When the University of Kentucky contracted with J Brett Grill to produce statues honoring the first four black football players in UK history, the sculptor faced a challenge.
A defensive back from Louisville, Northington broke the color line in SEC football when he played for Kentucky against Mississippi on Sept. 30, 1967. The night before, Page, a defensive end from Middlesboro, had died. Thirty-eight days before, Page had been paralyzed following an injury in a non-contact “pursuit drill” during a UK preseason practice.
In 1969, Hackett, a linebacker from Louisville, became the first black team captain in SEC football history. The following year, Hogg, a running back from Daviess County, and Hackett became the first black athletes to complete their eligibility in a major team sport at UK.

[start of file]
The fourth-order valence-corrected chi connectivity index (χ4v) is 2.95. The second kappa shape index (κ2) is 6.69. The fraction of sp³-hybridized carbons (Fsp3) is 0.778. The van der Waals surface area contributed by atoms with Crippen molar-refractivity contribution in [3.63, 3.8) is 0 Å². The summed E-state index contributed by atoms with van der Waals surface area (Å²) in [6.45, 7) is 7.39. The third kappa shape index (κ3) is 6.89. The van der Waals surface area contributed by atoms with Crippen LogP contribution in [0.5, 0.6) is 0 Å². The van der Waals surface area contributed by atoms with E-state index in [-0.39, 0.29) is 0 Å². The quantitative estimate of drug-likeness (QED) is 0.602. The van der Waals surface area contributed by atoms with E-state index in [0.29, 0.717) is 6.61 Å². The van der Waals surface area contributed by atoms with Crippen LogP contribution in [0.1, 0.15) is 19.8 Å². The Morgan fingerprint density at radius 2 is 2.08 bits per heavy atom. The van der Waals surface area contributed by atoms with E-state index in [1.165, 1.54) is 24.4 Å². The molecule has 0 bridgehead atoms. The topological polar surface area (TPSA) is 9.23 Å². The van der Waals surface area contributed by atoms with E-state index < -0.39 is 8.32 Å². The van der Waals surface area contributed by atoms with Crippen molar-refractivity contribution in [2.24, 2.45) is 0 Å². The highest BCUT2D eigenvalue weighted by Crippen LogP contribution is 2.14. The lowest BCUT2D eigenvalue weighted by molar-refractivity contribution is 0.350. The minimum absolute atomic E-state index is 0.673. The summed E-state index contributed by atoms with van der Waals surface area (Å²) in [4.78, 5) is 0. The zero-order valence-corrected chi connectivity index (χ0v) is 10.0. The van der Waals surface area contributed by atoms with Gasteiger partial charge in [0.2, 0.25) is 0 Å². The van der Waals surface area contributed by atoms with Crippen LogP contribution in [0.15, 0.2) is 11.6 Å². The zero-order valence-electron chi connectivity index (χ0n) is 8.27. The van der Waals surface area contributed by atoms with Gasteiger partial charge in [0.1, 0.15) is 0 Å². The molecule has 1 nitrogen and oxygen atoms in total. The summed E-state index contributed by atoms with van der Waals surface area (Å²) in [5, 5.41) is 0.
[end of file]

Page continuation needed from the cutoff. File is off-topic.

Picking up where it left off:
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“I wasn’t anticipating all the nuances to their stories,” Grill says. “There were so many things that went on in their individual stories.”
To further understand the challenge faced by the UK football players in integrating Southeastern Conference football, Grill studied photos of civil rights marches.
One thing in particular struck the sculptor: the eyes of the marchers.
“What’s great about a march is they are deliberate,” Grill says. “They’re not a sprint. They’re not even a brisk walk. They are a very deliberate and slow pace going toward a goal off in the distance. So there is a unity of vision. When you look at the pictures, no one is staring at the ground. Every one is staring off beyond the horizon.”